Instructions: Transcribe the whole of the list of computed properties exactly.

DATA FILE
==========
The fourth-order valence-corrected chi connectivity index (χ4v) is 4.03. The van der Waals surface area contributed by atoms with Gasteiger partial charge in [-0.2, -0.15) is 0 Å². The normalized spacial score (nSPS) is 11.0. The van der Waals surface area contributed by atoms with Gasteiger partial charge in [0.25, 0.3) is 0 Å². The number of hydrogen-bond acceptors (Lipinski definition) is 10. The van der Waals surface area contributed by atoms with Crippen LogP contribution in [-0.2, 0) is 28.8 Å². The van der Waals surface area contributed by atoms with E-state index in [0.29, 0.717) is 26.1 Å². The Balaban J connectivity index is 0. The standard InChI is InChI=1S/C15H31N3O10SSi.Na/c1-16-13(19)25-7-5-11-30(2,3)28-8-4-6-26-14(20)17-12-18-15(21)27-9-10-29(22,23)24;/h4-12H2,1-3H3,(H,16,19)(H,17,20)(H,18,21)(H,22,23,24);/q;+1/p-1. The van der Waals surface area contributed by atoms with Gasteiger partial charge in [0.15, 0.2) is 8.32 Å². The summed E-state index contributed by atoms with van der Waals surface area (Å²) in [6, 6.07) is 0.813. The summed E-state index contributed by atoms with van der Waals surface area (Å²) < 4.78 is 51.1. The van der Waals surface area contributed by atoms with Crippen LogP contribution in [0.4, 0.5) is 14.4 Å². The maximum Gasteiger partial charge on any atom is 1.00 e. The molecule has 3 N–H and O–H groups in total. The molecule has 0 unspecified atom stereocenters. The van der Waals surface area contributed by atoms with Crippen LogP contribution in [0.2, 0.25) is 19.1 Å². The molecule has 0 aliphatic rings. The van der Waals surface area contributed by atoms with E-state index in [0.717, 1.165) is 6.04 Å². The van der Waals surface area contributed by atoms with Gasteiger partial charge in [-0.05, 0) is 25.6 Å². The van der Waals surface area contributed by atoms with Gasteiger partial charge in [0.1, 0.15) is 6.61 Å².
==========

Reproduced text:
The fourth-order valence-corrected chi connectivity index (χ4v) is 4.03. The van der Waals surface area contributed by atoms with Gasteiger partial charge in [-0.2, -0.15) is 0 Å². The normalized spacial score (nSPS) is 11.0. The van der Waals surface area contributed by atoms with Gasteiger partial charge in [0.25, 0.3) is 0 Å². The number of hydrogen-bond acceptors (Lipinski definition) is 10. The van der Waals surface area contributed by atoms with Crippen LogP contribution in [-0.2, 0) is 28.8 Å². The van der Waals surface area contributed by atoms with E-state index in [0.29, 0.717) is 26.1 Å². The Balaban J connectivity index is 0. The standard InChI is InChI=1S/C15H31N3O10SSi.Na/c1-16-13(19)25-7-5-11-30(2,3)28-8-4-6-26-14(20)17-12-18-15(21)27-9-10-29(22,23)24;/h4-12H2,1-3H3,(H,16,19)(H,17,20)(H,18,21)(H,22,23,24);/q;+1/p-1. The van der Waals surface area contributed by atoms with Gasteiger partial charge in [0.15, 0.2) is 8.32 Å². The summed E-state index contributed by atoms with van der Waals surface area (Å²) in [6, 6.07) is 0.813. The summed E-state index contributed by atoms with van der Waals surface area (Å²) < 4.78 is 51.1. The van der Waals surface area contributed by atoms with Crippen LogP contribution in [0.4, 0.5) is 14.4 Å². The maximum Gasteiger partial charge on any atom is 1.00 e. The molecule has 3 N–H and O–H groups in total. The molecule has 0 unspecified atom stereocenters. The van der Waals surface area contributed by atoms with Crippen LogP contribution in [0.2, 0.25) is 19.1 Å². The molecule has 0 aliphatic rings. The van der Waals surface area contributed by atoms with E-state index in [0.717, 1.165) is 6.04 Å². The van der Waals surface area contributed by atoms with Gasteiger partial charge in [-0.05, 0) is 25.6 Å². The van der Waals surface area contributed by atoms with Gasteiger partial charge in [0.1, 0.15) is 6.61 Å².